The pros and cons of kayak fishing make it an interesting option.
If you’ve ever tipped over a kayak before – and if you’ve used a kayak at all in your life, you probably have – chances are that you’re having trouble even picturing the vessel as a viable fishing boat. But the truth is, if you can get a handle on effective kayaking strategies, then there are a lot of benefits to using a kayak for fishing. We’ve outlined a few of the pros and cons below.
Pro: Kayaks are both classy and classic. If you like the rustic feeling of canoe fishing, then you will adore the serene elegance of the kayak. For solo fishing expeditions, there is something you can get with a lightweight and easy-to-maneuver kayak that you quite simply can’t get anywhere else.
Con: If you struggle with seasickness – which, let’s face it, is probably a difficulty that all anglers are going to need to address and defeat eventually – then the kayak probably isn’t the boat for you. Because of their lightweight and compact design, kayaks don’t leave that much boat beneath the surface, so when things get choppy or when the waves start to hit, you’re in for a bumpy ride.
Pro: Kayaks are the silent assassins of the water. Where motorboats and even heavy canoes can easily spook the fish you want to catch, kayaks can easily glide over the surface of the water without too obviously announcing your presence to fish.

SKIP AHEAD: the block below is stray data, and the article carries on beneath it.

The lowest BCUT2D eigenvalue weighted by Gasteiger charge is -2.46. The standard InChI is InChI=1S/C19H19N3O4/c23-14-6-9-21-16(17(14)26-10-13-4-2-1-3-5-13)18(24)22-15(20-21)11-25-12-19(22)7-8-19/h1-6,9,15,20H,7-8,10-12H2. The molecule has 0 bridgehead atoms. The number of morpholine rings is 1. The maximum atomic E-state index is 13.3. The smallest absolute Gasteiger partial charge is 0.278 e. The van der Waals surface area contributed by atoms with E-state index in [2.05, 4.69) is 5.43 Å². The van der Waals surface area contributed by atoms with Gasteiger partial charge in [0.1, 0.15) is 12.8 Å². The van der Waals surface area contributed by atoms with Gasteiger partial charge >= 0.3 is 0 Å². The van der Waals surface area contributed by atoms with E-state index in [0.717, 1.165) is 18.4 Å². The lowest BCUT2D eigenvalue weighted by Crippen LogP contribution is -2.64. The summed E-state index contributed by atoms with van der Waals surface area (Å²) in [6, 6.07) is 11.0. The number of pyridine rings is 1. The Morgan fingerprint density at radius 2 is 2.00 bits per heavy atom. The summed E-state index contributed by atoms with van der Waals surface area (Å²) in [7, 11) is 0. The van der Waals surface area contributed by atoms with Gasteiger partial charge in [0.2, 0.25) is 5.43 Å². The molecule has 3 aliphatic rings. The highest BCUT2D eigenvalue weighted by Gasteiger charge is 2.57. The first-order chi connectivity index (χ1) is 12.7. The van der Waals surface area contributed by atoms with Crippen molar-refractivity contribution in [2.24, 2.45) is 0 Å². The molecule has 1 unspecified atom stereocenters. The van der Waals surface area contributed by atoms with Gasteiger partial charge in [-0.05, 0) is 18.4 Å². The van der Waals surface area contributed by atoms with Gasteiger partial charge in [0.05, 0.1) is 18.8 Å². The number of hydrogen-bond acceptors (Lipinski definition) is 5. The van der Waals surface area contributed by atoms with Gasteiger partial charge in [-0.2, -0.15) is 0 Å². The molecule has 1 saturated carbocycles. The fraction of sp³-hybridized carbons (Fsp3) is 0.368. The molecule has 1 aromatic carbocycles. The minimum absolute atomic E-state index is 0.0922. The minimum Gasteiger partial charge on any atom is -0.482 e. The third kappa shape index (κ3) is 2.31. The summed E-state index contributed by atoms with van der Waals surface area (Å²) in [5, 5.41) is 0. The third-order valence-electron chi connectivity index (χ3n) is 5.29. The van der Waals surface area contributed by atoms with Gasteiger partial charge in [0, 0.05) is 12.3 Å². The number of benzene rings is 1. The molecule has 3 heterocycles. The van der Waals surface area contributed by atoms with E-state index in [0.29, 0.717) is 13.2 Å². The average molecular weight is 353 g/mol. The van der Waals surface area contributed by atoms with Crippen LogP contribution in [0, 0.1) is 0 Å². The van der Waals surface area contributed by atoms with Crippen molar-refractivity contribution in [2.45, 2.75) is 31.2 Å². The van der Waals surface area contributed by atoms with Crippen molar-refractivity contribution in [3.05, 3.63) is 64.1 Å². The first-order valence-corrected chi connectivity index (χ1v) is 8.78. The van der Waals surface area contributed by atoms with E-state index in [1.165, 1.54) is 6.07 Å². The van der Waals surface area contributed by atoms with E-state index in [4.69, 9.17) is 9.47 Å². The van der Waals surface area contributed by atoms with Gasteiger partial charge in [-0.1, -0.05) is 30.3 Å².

Con: If you are a big proponent of communal fishing trips, you aren’t going too get much out of a kayak. These vessels are best suited to a single solitary angler. You can get two-person kayaks, of course, but they are often harder to maneuver. In other words, if your vision of a perfect fishing trip is a leisurely experience where you share a few beers with the guys while your rod dangles off the side, look elsewhere.
Pro: Kayaks are cheaper and easier to maintain than virtually any other fishing vessel on the market. If you’ve had to have a mechanic come repair your powerboat a few times, then you know how frustrating – not to mention expensive – unscheduled maintenance can be. With kayaks, all you have to do is pull them out of the water, hose them down, and put them in storage for your next trip. Easy, fast, and cheap.
Con: If you take a kayak on a fishing trip, you are going to get wet. Whether you tip the boat or hit a section of waves, kayaks can easily leave you sitting in a puddle for the majority of the day or sputtering as you haul yourself out of the water. Put simply, don’t buy a kayak if you view fishing as a wholly dry and comfortable pursuit.
Pro: Ever met someone who didn’t believe that fishing was a sport? A kayak can be a perfect way to prove that person wrong, with paddling serving as the kind of great upper body workout that can help you burn your fair share of calories for the day. Of course, someone might also view this point as a con if they don’t want to exert themselves too much for a day of fishing.